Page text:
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March 8, 2013
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Knowledge for new solutions from the American Press Institute

  Top Story 
  • AOL chief charts the future of company's content strategy
    Most of AOL's profit still comes from low-speed Internet dial-up connections, but AOL says it sees a brighter future in its content-driven strategy, says CEO Tim Armstrong. The current focus is on video, including the push behind Huffington Post Live. Armstrong acknowledges the costly struggles of the company's Patch hyperlocal sites, but says they're on track to be profitable by the end of the year. (3/7) LinkedInFacebookTwitterEmail this Story
  • Fortune to create content for advertisers
    Fortune insists that it will maintain a "church-state" separation to guard its editorial content, even as it offers advertisers access to its freelancers and editors to produce what it calls Fortune TOC — Trusted Original Content. The objective is creation of "native advertising" content that consumers will actually read. Adweek (3/6) LinkedInFacebookTwitterEmail this Story
  • Other News
  • Thirst app finds news that users like even if their tastes change
    A natural language processing algorithm geared to short-form content, such as tweets, is the key to Thirst, an application that searches out Web content to appeal to readers whose tastes and preferences constantly change. Thirst, however, needs a business model, and one possibility may be selling user information to content producers, said CEO Anuj Verma. (3/7) LinkedInFacebookTwitterEmail this Story
  Customer Intelligence 
  • Small businesses plan to invest in digital in 2013
    Nearly a quarter of small businesses in the U.S. plan to invest in improving their corporate website this year, and a fifth will put resources toward improving their SEO, according to an Ad-ology Research study. Nearly 70% of small businesses run their own websites, the study indicated. eMarketer (3/7) LinkedInFacebookTwitterEmail this Story
  Media Industry News 
  • Evan Hansen signs on with Obvious Corp.'s Medium
    Former Wired Editor-in-Chief Evan Hansen will be the new senior editor for technology and science at Medium, the publishing service of Obvious Corp. Hansen states that his job will be "to create new publishing tools and a new kind of content platform that encourages and rewards high-quality writing -- not just the latest post at the top of the feed." (3/8) LinkedInFacebookTwitterEmail this Story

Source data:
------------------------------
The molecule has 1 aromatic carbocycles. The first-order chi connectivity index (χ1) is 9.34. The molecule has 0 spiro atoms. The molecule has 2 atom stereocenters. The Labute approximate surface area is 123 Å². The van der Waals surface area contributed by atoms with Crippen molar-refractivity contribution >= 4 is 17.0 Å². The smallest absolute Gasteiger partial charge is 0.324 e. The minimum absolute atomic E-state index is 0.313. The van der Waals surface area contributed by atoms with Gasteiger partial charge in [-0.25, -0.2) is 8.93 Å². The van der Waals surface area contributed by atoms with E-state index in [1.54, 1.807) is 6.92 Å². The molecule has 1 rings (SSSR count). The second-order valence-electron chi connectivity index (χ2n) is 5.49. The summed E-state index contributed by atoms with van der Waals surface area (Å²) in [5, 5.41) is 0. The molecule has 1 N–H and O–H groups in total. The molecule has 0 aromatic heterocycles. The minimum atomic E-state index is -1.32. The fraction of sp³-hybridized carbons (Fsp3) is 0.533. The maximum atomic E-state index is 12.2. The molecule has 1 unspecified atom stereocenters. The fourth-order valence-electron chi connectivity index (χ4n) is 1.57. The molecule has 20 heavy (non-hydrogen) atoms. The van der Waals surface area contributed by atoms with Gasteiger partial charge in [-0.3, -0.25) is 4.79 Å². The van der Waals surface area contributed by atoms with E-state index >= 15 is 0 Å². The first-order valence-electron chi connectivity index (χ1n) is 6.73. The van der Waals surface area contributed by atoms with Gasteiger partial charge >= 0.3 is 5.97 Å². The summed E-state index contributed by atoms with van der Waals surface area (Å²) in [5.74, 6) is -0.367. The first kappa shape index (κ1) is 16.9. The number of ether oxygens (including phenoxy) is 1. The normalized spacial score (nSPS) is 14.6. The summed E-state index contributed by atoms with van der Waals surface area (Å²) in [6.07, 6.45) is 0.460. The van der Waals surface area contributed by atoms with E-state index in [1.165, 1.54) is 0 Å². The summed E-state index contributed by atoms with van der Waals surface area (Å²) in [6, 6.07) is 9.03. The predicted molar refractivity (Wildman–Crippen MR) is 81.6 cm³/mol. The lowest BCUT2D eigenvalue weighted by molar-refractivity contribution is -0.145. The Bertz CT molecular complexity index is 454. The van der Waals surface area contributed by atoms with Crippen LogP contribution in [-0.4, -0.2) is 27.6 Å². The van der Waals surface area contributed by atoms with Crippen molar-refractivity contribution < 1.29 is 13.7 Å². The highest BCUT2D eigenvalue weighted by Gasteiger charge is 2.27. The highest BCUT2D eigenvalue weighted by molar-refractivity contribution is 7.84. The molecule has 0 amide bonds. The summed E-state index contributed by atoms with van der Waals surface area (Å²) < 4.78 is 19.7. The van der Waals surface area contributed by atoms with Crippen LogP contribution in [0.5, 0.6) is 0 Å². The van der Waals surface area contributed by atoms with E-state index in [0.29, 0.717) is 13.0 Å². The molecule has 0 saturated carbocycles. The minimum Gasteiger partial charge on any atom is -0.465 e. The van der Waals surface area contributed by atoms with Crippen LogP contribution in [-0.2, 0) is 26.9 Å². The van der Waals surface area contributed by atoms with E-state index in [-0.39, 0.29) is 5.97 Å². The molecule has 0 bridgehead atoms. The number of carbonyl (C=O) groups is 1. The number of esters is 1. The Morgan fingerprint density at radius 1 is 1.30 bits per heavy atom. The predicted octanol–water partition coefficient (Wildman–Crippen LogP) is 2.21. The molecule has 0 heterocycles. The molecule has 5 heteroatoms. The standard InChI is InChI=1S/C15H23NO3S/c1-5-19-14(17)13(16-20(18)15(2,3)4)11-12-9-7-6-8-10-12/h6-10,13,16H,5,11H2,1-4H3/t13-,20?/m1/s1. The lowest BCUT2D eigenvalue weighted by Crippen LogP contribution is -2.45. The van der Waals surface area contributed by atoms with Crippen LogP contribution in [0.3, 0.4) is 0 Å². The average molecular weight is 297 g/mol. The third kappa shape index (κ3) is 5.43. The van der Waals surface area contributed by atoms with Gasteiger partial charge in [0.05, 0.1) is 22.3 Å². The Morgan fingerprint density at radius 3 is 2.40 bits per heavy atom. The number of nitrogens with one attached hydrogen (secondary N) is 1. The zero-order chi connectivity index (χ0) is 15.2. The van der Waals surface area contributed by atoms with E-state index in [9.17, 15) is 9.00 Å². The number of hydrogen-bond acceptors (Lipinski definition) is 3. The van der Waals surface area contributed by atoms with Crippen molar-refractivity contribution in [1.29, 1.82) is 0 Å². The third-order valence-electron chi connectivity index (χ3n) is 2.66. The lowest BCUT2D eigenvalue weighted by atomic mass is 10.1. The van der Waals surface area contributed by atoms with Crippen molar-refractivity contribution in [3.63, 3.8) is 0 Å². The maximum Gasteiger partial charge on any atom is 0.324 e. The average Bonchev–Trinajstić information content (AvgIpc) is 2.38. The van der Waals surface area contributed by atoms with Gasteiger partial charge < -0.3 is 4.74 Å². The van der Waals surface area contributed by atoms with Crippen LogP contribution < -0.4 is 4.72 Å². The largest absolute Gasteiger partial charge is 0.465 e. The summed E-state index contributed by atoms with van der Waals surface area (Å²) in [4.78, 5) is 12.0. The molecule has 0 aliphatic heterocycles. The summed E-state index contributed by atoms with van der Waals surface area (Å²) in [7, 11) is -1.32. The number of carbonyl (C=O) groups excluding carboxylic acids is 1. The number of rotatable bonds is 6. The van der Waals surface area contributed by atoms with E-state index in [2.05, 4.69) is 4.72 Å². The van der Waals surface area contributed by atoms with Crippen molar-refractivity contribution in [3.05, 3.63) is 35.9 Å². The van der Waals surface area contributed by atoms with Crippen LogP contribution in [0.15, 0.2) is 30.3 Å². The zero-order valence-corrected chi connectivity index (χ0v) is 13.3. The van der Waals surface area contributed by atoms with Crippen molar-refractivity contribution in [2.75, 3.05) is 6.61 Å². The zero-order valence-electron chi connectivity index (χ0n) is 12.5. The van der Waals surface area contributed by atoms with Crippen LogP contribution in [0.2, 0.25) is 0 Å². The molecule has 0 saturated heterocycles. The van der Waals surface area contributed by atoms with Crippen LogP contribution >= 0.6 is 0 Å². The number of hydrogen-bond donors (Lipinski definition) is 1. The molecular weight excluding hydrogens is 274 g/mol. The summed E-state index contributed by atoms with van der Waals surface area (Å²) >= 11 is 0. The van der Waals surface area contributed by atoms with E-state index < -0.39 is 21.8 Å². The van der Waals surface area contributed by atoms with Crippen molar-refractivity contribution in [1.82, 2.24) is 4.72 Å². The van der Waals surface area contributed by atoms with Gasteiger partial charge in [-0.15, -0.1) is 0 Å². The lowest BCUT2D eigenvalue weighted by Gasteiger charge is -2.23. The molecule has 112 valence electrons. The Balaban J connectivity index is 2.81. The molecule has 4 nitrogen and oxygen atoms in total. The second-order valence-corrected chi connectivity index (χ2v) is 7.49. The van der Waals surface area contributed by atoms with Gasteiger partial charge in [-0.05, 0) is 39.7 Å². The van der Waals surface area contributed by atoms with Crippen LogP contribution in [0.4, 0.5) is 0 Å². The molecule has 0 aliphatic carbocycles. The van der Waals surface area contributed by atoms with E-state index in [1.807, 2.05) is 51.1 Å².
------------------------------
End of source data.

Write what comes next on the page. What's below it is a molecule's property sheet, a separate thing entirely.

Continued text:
Case Studies 
  • How exposing children to newspapers affects the future of democracy
    More than 8 in 10 people who voted in the 2004 presidential election were newspaper readers, according to a 2007 National Association of America Foundation study. Another study by the NAA found that people who were exposed to newspapers as children were more likely to continue to read them as adults, which suggests that parents should be introducing their children to newspapers early so that they can reap the benefits all their lives, writes Jonathan Seppo. "Don't let this generation of children think newspapers are obsolete. You must be an advocate of newspapers if they are to survive for future generations," he writes. Columbia Missourian (3/7) LinkedInFacebookTwitterEmail this Story
  API News and Events 
  • API workshop points to data, subjects inspiring passion as keys
    By focusing content on subjects that inspire the greatest passion with the audience, Deseret Digital Media has broadened readership and deepened engagement. At the latest API Transformation Tour workshop, Deseret CEO Clark Gilbert outlined specifics about how to transform content and use analytics more readily available on digital platforms. Highlights of the two-day event are available in a new report. LinkedInFacebookTwitterEmail this Story
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Hope never abandons you, you abandon it."
--George Weinberg,
American psychologist, writer and activist

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    Contact API
    American Press Institute
    4401 Wilson Blvd, Suite 900
    Arlington, VA 22203
    Phone: (571) 366-1000
    Fax: (571) 366-1219
    About API
    The American Press Institute's purpose is to educate constituencies about the value of newspapers and to provide training, research and best practices for newspaper industry executives. Founded in 1946, API is located in Arlington, Va., at the headquarters of the Newspaper Association of America. The API and NAA Foundation boards voted to merge the NAA Foundation into API in early 2012. The merger was finalized on February 6, 2012, and the new organization retains the API name.

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